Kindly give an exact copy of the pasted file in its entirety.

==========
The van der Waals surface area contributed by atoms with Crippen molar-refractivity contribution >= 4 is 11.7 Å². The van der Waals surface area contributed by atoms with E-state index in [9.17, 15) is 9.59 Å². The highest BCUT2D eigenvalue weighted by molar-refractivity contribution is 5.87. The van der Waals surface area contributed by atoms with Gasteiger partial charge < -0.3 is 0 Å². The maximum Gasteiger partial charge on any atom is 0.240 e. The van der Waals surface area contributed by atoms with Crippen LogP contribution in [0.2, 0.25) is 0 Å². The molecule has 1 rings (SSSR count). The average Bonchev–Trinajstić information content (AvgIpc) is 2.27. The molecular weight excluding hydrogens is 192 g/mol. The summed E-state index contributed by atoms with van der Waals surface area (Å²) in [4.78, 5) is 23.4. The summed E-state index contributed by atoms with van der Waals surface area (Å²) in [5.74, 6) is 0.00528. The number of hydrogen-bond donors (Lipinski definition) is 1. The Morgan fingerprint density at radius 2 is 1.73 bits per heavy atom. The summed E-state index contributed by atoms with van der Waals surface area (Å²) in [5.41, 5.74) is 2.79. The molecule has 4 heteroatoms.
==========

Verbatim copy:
The van der Waals surface area contributed by atoms with Crippen molar-refractivity contribution >= 4 is 11.7 Å². The van der Waals surface area contributed by atoms with E-state index in [9.17, 15) is 9.59 Å². The highest BCUT2D eigenvalue weighted by molar-refractivity contribution is 5.87. The van der Waals surface area contributed by atoms with Gasteiger partial charge < -0.3 is 0 Å². The maximum Gasteiger partial charge on any atom is 0.240 e. The van der Waals surface area contributed by atoms with Crippen LogP contribution in [0.2, 0.25) is 0 Å². The molecule has 1 rings (SSSR count). The average Bonchev–Trinajstić information content (AvgIpc) is 2.27. The molecular weight excluding hydrogens is 192 g/mol. The summed E-state index contributed by atoms with van der Waals surface area (Å²) in [4.78, 5) is 23.4. The summed E-state index contributed by atoms with van der Waals surface area (Å²) in [5.74, 6) is 0.00528. The number of hydrogen-bond donors (Lipinski definition) is 1. The Morgan fingerprint density at radius 2 is 1.73 bits per heavy atom. The summed E-state index contributed by atoms with van der Waals surface area (Å²) in [5.41, 5.74) is 2.79. The molecule has 4 heteroatoms.